Beth Fertig is the contributing editor for education, covering the New York City public school system for WNYC on air and online at SchoolBook.org. She has covered education in the city for more than 15 years. Beth is the author of Why cant u teach me 2 read? Three Students and a Mayor Put Our Schools to the Test (FSG Books) which grew out of a radio series on the low graduation rate for special education students. Follow her @bethfertig.
Union Asks Court to Block Release of Teacher Ratings to the Media
Tuesday, May 03, 2011
The teachers union went back to court Tuesday over whether the media can obtain the ratings of thousands of elementary and middle school teachers. The union claims these Teacher Data Reports should not be shared with the public, and that releasing them with the names of teachers would violate privacy rights.
A lower court judge already sided with the city and five media outlets back in January when she said the department of education could release its teacher ratings.
The union's lawyer, Charles Moerdler, cited previous cases in arguing that no public employee should completely surrender his or her right to privacy. But his main crux was that the state's Freedom of Information Law has an exemption for documents that aren't based solely on facts - such as performance evaluations and opinions.
Teacher Data Reports are based on student test scores. Moerdler said they are flawed, noting that some teachers got ratings for classes they didn't teach. And he said the lower court erred in not taking that argument seriously enough. He also noted that the union and a former deputy chancellor signed an agreement not to publish the names of the teachers, so there was an expectation of privacy.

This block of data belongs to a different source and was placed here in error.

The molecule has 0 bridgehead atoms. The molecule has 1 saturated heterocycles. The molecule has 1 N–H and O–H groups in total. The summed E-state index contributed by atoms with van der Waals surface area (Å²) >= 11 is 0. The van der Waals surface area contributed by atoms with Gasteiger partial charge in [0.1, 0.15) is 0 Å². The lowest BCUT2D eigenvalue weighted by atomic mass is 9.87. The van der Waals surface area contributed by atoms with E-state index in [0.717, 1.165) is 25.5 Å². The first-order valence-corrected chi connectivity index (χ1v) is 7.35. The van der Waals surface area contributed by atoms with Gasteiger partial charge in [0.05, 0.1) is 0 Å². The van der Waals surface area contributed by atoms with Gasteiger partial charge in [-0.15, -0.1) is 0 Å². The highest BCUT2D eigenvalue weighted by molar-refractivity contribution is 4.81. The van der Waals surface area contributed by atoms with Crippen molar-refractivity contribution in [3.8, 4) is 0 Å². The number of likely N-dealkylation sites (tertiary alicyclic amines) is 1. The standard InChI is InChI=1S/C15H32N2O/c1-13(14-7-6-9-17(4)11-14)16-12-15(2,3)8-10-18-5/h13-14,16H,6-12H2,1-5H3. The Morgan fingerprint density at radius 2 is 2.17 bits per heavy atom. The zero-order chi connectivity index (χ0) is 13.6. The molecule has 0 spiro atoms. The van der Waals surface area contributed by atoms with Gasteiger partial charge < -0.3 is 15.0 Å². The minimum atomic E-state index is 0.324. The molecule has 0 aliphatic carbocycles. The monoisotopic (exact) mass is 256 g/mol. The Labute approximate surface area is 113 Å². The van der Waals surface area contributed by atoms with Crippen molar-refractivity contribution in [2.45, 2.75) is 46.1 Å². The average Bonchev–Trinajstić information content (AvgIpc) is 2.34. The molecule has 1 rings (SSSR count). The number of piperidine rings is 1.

The lawyer representing the five media outlets in this case, David Shultz, said the Teacher Data Reports are not exempt from the state's Freedom of Information Law.
But the four judges on the panel seemed most interested in whether it was legal to release the names of the teachers. When asked why the city was determined to release them this time when it's previously given the ratings to reporters and academics without any names, city attorney Victoria Scalzo said the media had never asked for the names until last year.
The lawyer representing the media organizations (four newspapers and NY1 News) told the judges that it's important to see the names because it allows the public to track whether senior teachers are more effective than new teachers, or which teachers in which schools are consistently better than others. "The public has a right to know," he argued, noting that the Department of Education has spent a lot of time and money developing these ratings.
But the union's lawyer called that "lofty rhetoric." He said there's no other purpose except for making some kind of "100 worst teachers" list. "It's a cover up, all this is is smoke and mirrors," he added.
The appellate court panel could take months to decide the case.
If the NYC Teacher Ratings are released to the public, WNYC plans to make them available on WNYC.org. We welcome each teacher to respond to their rating now so we may include their comments with their rating.